Bush administration: personal data leaks and invasion of privacy

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This article is part of the Center for Media & Democracy's focus on the fallout of nuclear "spin."

Reports of personal data leaks and incidences of invasion of privacy under the watch of the Bush administration are on the rise.

"Personal data security breaches are occurring with increasing regularity. Within the last few years, numerous examples of data such as Social Security numbers, bank account, credit card, driver’s license numbers, and medical and student records have been compromised," Information Research Specialist Rita Tehan of Knowledge Services Group wrote in the December 16, 2005, Congressional Research Service report on personal data security breaches.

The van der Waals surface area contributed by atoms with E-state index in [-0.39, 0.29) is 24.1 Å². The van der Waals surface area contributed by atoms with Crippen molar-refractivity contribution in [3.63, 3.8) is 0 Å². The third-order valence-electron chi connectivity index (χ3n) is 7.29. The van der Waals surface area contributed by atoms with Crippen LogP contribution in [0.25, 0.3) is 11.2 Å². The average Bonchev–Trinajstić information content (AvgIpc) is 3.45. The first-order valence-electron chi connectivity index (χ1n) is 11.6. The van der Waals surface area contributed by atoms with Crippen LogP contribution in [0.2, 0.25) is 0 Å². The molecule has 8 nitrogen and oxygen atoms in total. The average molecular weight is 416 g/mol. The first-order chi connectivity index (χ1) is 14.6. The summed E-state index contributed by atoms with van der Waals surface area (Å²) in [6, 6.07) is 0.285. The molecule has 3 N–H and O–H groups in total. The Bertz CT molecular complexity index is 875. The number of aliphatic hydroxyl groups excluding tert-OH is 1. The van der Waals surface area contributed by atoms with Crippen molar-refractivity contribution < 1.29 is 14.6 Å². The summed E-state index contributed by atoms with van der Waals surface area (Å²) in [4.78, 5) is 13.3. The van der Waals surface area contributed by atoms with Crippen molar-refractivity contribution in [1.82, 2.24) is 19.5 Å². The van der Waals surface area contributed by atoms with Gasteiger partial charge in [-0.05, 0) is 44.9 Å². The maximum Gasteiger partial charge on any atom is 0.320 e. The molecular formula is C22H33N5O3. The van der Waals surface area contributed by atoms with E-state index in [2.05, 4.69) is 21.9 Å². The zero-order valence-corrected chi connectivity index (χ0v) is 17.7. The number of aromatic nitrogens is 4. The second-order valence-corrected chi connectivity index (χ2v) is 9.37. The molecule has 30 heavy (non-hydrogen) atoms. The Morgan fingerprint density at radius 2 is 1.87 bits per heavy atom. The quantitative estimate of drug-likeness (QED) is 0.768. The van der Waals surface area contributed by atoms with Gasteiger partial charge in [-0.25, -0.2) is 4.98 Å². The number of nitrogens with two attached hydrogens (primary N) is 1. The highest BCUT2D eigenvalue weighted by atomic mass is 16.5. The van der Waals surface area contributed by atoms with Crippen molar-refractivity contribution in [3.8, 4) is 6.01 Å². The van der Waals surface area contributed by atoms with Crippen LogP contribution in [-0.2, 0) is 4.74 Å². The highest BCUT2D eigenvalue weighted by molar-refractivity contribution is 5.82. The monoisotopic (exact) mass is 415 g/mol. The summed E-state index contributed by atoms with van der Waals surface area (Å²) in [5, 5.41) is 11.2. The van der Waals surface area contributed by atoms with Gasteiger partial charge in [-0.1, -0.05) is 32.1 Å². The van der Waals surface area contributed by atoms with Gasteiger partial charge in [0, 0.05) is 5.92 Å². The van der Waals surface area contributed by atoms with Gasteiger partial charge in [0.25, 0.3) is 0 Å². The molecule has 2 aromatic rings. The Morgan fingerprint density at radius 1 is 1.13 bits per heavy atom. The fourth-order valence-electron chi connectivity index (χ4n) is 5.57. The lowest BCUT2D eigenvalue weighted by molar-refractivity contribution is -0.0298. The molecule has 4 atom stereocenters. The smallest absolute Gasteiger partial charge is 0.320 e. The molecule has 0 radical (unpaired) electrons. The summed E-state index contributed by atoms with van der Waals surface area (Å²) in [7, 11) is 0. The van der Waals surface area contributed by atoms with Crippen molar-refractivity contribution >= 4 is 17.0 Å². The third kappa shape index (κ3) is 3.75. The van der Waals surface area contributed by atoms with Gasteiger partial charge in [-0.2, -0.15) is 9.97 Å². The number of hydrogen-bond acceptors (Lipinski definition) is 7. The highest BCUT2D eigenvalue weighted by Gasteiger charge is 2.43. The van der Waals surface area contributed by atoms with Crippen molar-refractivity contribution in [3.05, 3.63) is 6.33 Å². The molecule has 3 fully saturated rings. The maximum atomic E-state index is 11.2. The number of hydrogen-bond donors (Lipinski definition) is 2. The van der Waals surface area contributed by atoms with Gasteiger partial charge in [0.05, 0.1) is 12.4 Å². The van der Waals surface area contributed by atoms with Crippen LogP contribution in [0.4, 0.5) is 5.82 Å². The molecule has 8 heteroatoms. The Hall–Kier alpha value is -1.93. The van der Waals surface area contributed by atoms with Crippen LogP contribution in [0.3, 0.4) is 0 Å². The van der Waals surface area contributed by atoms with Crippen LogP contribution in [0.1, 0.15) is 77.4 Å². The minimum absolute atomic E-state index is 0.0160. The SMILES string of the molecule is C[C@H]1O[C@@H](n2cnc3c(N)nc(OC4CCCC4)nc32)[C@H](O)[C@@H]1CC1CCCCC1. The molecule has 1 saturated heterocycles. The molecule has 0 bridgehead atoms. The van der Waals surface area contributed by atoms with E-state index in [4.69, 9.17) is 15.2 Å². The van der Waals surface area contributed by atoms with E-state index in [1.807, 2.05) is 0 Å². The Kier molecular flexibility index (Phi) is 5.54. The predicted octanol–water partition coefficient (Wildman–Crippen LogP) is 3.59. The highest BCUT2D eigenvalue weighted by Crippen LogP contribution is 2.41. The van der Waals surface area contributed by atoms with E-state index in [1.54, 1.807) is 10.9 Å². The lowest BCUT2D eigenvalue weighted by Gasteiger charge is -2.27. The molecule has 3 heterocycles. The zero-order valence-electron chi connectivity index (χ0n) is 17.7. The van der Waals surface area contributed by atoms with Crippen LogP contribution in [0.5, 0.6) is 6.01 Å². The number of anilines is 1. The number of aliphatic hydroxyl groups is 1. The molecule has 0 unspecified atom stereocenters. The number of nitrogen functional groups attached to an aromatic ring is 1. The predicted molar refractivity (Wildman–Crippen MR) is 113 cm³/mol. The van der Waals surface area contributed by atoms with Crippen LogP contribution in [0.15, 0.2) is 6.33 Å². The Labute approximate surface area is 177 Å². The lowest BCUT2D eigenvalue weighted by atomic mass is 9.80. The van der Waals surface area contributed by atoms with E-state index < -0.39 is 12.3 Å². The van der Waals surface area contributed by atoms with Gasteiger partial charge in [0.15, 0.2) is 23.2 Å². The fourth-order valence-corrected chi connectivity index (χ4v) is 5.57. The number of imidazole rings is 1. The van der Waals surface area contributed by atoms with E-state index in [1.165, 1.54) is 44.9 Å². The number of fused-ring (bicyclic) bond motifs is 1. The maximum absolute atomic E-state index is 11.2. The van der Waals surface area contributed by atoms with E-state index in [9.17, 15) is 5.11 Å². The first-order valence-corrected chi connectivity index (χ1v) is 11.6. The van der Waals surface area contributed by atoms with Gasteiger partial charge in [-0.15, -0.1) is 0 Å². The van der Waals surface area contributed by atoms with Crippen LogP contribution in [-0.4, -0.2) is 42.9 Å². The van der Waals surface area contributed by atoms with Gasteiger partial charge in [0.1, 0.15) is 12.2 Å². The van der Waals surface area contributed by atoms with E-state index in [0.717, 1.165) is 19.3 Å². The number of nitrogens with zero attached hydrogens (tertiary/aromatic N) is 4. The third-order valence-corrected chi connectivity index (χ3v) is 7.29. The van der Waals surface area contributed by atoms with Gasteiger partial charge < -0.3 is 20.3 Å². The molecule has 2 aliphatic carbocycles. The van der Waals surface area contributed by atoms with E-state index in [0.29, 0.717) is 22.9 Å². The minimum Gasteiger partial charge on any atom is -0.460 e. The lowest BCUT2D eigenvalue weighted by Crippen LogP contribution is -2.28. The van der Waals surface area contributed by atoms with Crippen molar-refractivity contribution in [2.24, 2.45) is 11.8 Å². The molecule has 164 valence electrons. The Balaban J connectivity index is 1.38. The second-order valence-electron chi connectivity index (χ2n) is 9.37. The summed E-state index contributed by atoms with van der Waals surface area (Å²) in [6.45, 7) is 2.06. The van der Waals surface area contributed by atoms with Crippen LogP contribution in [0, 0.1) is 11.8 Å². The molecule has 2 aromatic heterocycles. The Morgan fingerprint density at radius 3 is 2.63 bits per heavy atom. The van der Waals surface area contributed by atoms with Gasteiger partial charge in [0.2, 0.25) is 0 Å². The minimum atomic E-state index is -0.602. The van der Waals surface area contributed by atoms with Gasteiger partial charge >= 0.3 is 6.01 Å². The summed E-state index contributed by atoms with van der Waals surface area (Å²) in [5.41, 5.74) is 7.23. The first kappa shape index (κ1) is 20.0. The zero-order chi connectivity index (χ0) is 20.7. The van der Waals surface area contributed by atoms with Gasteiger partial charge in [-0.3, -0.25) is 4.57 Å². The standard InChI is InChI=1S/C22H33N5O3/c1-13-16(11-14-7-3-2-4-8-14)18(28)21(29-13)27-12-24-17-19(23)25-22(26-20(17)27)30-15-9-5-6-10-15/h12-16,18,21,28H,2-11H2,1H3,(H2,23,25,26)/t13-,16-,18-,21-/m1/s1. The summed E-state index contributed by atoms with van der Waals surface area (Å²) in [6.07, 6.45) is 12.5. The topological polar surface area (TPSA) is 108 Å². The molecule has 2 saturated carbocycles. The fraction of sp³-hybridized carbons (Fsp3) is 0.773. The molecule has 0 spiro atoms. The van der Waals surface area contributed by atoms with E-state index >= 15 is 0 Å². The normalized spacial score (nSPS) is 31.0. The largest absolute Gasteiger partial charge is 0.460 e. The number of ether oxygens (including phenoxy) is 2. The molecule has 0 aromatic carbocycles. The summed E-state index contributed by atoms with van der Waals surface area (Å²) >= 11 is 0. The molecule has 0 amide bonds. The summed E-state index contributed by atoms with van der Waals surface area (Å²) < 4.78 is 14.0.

Increasing Number of Incidents
In 2005, there were at least 152 disclosed incidents, "potentially affecting more than 57.7 million individuals." [1] On June 14, 2006, a report on disclosures for the year to date showed that there had already been at least 93 incidents, "potentially affecting more than 32,147,796 million individuals." [2]

U.S. Military at Risk 2006
In June 2006, two separate incidents affected millions of active duty and retired military members, as well as their families:

  • June 6: It was learned that a laptop was stolen from a Veterans Administration employee which contained the personal information for approximately 26.5 million active duty and retired military, as well as for some dependents. [3] See U.S. Veterans' Data Files Stolen.
  • June 23: It was learned that the social security numbers for members of the U.S. Navy had been posted on the internet. [4][5]

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